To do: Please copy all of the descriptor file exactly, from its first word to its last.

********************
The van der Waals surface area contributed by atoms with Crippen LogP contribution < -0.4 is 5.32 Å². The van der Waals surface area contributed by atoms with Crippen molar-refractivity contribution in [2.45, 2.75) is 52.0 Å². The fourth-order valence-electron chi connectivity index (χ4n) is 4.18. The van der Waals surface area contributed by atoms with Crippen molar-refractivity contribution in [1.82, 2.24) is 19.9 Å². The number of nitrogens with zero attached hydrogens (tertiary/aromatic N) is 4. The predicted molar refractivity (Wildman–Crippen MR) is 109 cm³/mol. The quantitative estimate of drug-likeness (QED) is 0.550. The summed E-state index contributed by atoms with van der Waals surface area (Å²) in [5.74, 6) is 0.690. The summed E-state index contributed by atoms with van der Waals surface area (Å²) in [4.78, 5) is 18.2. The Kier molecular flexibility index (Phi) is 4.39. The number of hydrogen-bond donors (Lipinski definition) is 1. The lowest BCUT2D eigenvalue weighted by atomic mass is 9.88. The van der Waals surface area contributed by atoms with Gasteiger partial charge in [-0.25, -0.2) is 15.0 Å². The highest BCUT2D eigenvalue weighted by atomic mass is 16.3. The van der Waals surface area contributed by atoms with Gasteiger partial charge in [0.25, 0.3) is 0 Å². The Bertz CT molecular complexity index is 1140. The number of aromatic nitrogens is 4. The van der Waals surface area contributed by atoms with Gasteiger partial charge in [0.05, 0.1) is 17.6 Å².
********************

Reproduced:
The van der Waals surface area contributed by atoms with Crippen LogP contribution < -0.4 is 5.32 Å². The van der Waals surface area contributed by atoms with Crippen molar-refractivity contribution in [2.45, 2.75) is 52.0 Å². The fourth-order valence-electron chi connectivity index (χ4n) is 4.18. The van der Waals surface area contributed by atoms with Crippen molar-refractivity contribution in [1.82, 2.24) is 19.9 Å². The number of nitrogens with zero attached hydrogens (tertiary/aromatic N) is 4. The predicted molar refractivity (Wildman–Crippen MR) is 109 cm³/mol. The quantitative estimate of drug-likeness (QED) is 0.550. The summed E-state index contributed by atoms with van der Waals surface area (Å²) in [5.74, 6) is 0.690. The summed E-state index contributed by atoms with van der Waals surface area (Å²) in [4.78, 5) is 18.2. The Kier molecular flexibility index (Phi) is 4.39. The number of hydrogen-bond donors (Lipinski definition) is 1. The lowest BCUT2D eigenvalue weighted by atomic mass is 9.88. The van der Waals surface area contributed by atoms with Gasteiger partial charge in [-0.25, -0.2) is 15.0 Å². The highest BCUT2D eigenvalue weighted by atomic mass is 16.3. The van der Waals surface area contributed by atoms with Gasteiger partial charge in [0.25, 0.3) is 0 Å². The Bertz CT molecular complexity index is 1140. The number of aromatic nitrogens is 4. The van der Waals surface area contributed by atoms with Gasteiger partial charge in [0.05, 0.1) is 17.6 Å².